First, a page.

After a triumphant return last week, where a brutal case of sexual assault was presented with both sensitivity and honesty, Broadchurch started its investigation of the crime in earnest this week. The list of suspects grew, the awfulness of Trish’s ordeal intensified and Miller and Hardy (especially Miller) were pure gold.
Now Trish Winterman’s ordeal had been reported and processed, it was now down to Hardy and Miller to get going. And get going they did – in bouts of pure procedural, they started their rounds. They interviewed those who were at the party, and the suspects began to stack up. In fact, by the end of the episode there were more suspects than you could shake a stick at: there was Trish’s ex-husband, Ian Winterman (Charlie Higson), who refused to submit a DNA sample because he didn’t like the idea of the police holding such data; there was shifty-looking mechanic Jim Atwood, who was found with some fishing paraphernalia in his workshop and who the camera was keen to linger on for that extra half second; cocky young fishing tackle factory lad, Leo, who just had something about him that smelled, well, fishy; and taxi driver Clive Lucas, who was at the party pretty much all night and whose radio was suspiciously on the blink all night.
It was all skillfully done, but what sets Broadchurch apart is the repartee between Miller and Hardy. Miller, especially, had some terrific lines in this episode (“I am not in the mood for swaggering young shits,” she harrumphed terrifically after her encounter with Leo.) Her conversation with Beth – she was trying to speed the investigation up and ask for Beth’s help to bring Trish in for her video interview – was pure gold: like two old friends, they chatted about sex, Jilly Cooper novels and dildos. It was natural, funny and beautifully acted.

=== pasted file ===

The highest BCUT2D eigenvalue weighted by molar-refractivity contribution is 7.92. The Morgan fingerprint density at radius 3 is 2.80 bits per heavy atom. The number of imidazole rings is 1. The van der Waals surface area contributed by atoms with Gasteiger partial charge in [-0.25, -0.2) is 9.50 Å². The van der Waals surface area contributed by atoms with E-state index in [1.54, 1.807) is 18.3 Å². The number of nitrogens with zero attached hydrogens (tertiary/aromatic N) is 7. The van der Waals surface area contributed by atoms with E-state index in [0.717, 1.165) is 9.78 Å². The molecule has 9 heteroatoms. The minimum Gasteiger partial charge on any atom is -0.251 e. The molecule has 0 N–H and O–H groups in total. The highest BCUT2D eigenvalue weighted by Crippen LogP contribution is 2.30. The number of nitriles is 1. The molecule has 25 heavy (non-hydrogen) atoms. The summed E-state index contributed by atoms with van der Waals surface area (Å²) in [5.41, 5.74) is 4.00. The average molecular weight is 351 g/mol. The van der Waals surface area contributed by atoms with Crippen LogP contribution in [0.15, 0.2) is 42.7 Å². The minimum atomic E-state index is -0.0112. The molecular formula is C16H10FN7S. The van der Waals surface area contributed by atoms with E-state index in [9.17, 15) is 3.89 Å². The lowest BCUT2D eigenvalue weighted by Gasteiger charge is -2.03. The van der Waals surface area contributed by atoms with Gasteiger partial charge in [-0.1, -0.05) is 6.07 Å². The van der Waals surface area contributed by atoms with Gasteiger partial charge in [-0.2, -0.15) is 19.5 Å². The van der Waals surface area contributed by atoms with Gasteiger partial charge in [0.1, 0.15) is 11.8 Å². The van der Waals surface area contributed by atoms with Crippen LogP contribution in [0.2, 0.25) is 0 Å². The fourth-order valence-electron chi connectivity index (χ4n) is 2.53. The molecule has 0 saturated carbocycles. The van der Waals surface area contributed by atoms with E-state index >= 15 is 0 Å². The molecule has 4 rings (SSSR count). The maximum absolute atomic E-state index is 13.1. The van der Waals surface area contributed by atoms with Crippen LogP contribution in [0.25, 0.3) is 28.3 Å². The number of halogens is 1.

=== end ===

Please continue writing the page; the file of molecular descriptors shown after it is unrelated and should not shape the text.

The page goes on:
But aside from flashes of humour, there was some serious business at hand – that of Trish and her statement. Throughout the episode there were hints of what rape survivors have to go through during this whole horrid process. There were suspicious and withering comments from rookie cop DC Harford (“was she drunk?”) and Trish’s ex-husband Ian, who told Miller and Hardy that Trish had slept with at least half a dozen men since their break-up and that she had been cavorting around at the party. All assertions sexual assault survivors have to contend with during criminal proceedings. Trish’s version of events was brought further into question by Trish’s inability to answer the crucial question of who she had had (consensual) sex with on the morning of her attack in her interview. What, or who, was she hiding? (My guess is that it was Mark Lattimer, only because Beth was with her in the interview.)
These things shouldn’t matter in a sexual assault case – it shouldn’t matter how drunk a survivor was, how much she was ‘cavorting’, and who she had slept with on the day of her attack. The fact is that a woman had been assaulted and no blame should be ascribed to her whatsoever. But these suspicions and questions linger. They always do.
Aside from the interview, Trish also had to open up to her daughter and tell her what happened to her. It was touching and emotional. She apologised to her daughter.
The cliffhanger moment at the episode saw Trish receive a text message from her assailant telling her to shut up. He was still out there; he was still watching.
Another strong episode, then, heavy on procedural detail once again, but beautifully paced and balanced. We even got some laments on the slow death of print journalism (don’t I know it), the erosion of community and how it needs a common purpose to exist and flourish, and the encroaching world of cost-cutting and social fragmentation. Not bad for episode two.
For our episode one review go here